The Air Force sent Register to George AFB in Victorville, California, out in the Mojave Desert.

The base closed in 1992 at the end of the Cold War. It now is a business and freight airport and an aircraft boneyard. The base’s water supply was contaminated by jet fuel, benzene, pesticides and other toxic chemicals.

“But we were drinking that all the time,” Register said.

There, she enjoyed working on the F-4s and F-105s again. And, again, she got the evening shift. She was used to being part of a team that strove for excellence, but, at George, the brass didn’t like that she was so good at making repairs. She said they told her not to perform so well so that they could keep their staffing budgets.

“I told them the goal for me was to keep our pilots alive,” she said.

Register became part of the Active Reserve. She was based out of Hill AFB in Utah, and the Air Force would fly her to Seattle monthly to work on C-130s. She found that she was competing with civilian technicians who didn’t want military members fixing the planes so that civilians could get the jobs.

She got out of the Air Force in 1979 and went to school at Brigham Young University in Provo, Utah. She went on a church mission to Montana and Wyoming, too. She double-majored in agronomy and horticulture, and then got her master’s degree in horticulture and plant physiology at the University of Nebraska in Lincoln.

She was aiming to be a teacher, but there were no jobs in vocational agriculture instruction at the time. She sold ag chemicals in Utah and Idaho instead.

“You have to feed yourself so I went out and did that,” Register said.

She got good at it and eventually became the general sales manager. She had a stint in Texas, then back in Utah, and she got married for a short time. She gave birth to a boy, John.

She and John moved to Minnesota in 1992 because her parents were living in Austin. Her father was a hog buyer for Hormel and had moved from that corporation’s Fremont facility to the Austin plant.

Register started her own business in Austin and sought to raise John without day care. They lived across the street from Register’s folks. The business was named SDS — Sue Dad Son.

“We did anything legal and moral,” she said.

Lawn mowing, landscaping, nighttime cleaning and maintenance for Austin businesses. The son of SDS grew to become the Minnesota American Legion Scout of the Year in 2008 and was the national runner-up. At Austin High School, he earned All-Conference honors in tennis. Today, John works for US Bank in Salt Lake City, and he and his wife are expecting their second daughter.

Register did various jobs over the years, such as working at Home Depot. She also went on an 18-month mission trip with the Church of Latter-day Saints to Nauvoo, Illinois.

Hastings Veterans Home volunteer coordinator Sue Register stands by the sign out front. The home has 200 domiciliary beds. It was converted from an old state hospital to a vets home in 1978.

Shortly after, she got the job at the Hastings Veterans Home. It was 2015, and a friend in the VFW Military Order of the Cootie suggested she apply.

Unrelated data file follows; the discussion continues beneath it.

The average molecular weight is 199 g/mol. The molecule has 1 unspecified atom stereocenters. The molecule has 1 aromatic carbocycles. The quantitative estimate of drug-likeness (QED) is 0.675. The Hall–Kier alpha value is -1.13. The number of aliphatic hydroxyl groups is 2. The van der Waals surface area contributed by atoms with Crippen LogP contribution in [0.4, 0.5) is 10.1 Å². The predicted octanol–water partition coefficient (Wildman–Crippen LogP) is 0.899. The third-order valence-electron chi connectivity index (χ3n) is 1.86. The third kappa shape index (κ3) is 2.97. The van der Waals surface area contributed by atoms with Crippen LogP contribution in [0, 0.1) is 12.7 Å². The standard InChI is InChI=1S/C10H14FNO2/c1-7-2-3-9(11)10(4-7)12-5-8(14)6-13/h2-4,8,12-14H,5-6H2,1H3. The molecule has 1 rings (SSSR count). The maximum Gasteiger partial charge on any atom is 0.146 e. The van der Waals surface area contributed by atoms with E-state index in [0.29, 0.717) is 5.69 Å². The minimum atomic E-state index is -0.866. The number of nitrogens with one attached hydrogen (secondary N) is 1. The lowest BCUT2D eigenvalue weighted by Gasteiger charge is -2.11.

“I didn’t have any of the qualifications they were looking for,” Register said. “This is literally the best job for me. I am helping veterans by working with veterans. It’s been a good run.”

In the Cooties, she is junior vice commander for the state. She belongs to the Hastings VFW. She is active in the Zumbrota Amvets as Department of Minnesota first vice commander. And in addition to being in the Apple Valley American Legion, she is a member of the Pine Island Legion Auxiliary and the Zumbrota VFW Auxiliary. She resides in Hastings.

You could say she is very involved in the veterans community, and no one would dispute the observation.

Register has high praise for the American Legion Auxiliary members and Secretary Sandie Deutsch for their work during the COVID-19 pandemic. At the Hastings Veterans Home, all veterans and staff are wearing masks.

“The Auxiliary really stepped up. We needed masks, and we needed them now.”

She said The American Legion did a good job, too, getting a delivery network together and coordinating mask donations from My Pillow. Register has been meeting Legionnaire Randy Olson of the COVID-19 Committee at Fleet Farm in Owatonna to pick up donations for the Hastings Veterans Home.

“It really set a good precedence of stepping up when there are no big dollars available,” Register said.

Register said the Disabled American Veterans is doing some transportation, too. She said the VFW out of Austin has been outstanding in its support for the vets home. And she had kind words for Darlene Wondra of Montgomery, The American Legion 3rd District representative who operates a little store at the home.

“She does sewing and mending — any clothes, blankets and quilts,” Register said.

Hastings Veterans Home Administrator Mike Anderson said Register is dedicated to the residents of the home.

“She works very hard to ensure that the residents get maximum benefit from the volunteers and the donations that are graciously given to the home,” he said.

A special MDVA newsletter that published weekly during the COVID-19 shutdown to mid-June featured staff members who could nominate other staff members. In the May 27 issue, one of them was Sue Register.

The kind words stated: “Sue always jumps in and finds everything everyone asks for! She recently helped veterans with their taxes and showed staff how to navigate the EIOR system (a state government inter-office network for purchase requests). She constantly puts the veterans and staff first and is willing to go the extra mile any time of the day or week!”